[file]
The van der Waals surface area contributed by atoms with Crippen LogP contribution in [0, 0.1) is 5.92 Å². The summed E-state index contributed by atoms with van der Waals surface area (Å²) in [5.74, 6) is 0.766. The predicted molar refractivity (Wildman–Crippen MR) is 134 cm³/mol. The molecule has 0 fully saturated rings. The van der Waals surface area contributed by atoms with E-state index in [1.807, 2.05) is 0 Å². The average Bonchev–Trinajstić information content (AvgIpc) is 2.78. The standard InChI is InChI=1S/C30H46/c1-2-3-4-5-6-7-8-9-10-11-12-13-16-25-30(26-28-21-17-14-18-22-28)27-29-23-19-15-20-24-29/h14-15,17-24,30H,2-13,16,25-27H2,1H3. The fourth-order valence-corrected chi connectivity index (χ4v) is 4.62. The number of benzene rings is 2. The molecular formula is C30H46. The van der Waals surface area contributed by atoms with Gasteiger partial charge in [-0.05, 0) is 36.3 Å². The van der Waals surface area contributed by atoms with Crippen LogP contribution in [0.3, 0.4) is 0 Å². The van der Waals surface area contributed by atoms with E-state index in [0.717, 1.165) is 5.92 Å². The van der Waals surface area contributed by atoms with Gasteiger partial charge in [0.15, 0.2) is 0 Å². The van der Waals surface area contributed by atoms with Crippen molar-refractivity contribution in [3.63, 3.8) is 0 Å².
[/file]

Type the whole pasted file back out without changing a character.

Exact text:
The van der Waals surface area contributed by atoms with Crippen LogP contribution in [0, 0.1) is 5.92 Å². The summed E-state index contributed by atoms with van der Waals surface area (Å²) in [5.74, 6) is 0.766. The predicted molar refractivity (Wildman–Crippen MR) is 134 cm³/mol. The molecule has 0 fully saturated rings. The van der Waals surface area contributed by atoms with E-state index in [1.807, 2.05) is 0 Å². The average Bonchev–Trinajstić information content (AvgIpc) is 2.78. The standard InChI is InChI=1S/C30H46/c1-2-3-4-5-6-7-8-9-10-11-12-13-16-25-30(26-28-21-17-14-18-22-28)27-29-23-19-15-20-24-29/h14-15,17-24,30H,2-13,16,25-27H2,1H3. The fourth-order valence-corrected chi connectivity index (χ4v) is 4.62. The number of benzene rings is 2. The molecular formula is C30H46. The van der Waals surface area contributed by atoms with Gasteiger partial charge in [-0.05, 0) is 36.3 Å². The van der Waals surface area contributed by atoms with Crippen LogP contribution in [0.3, 0.4) is 0 Å². The van der Waals surface area contributed by atoms with E-state index in [0.717, 1.165) is 5.92 Å². The van der Waals surface area contributed by atoms with Gasteiger partial charge in [0.15, 0.2) is 0 Å². The van der Waals surface area contributed by atoms with Crippen molar-refractivity contribution in [3.63, 3.8) is 0 Å².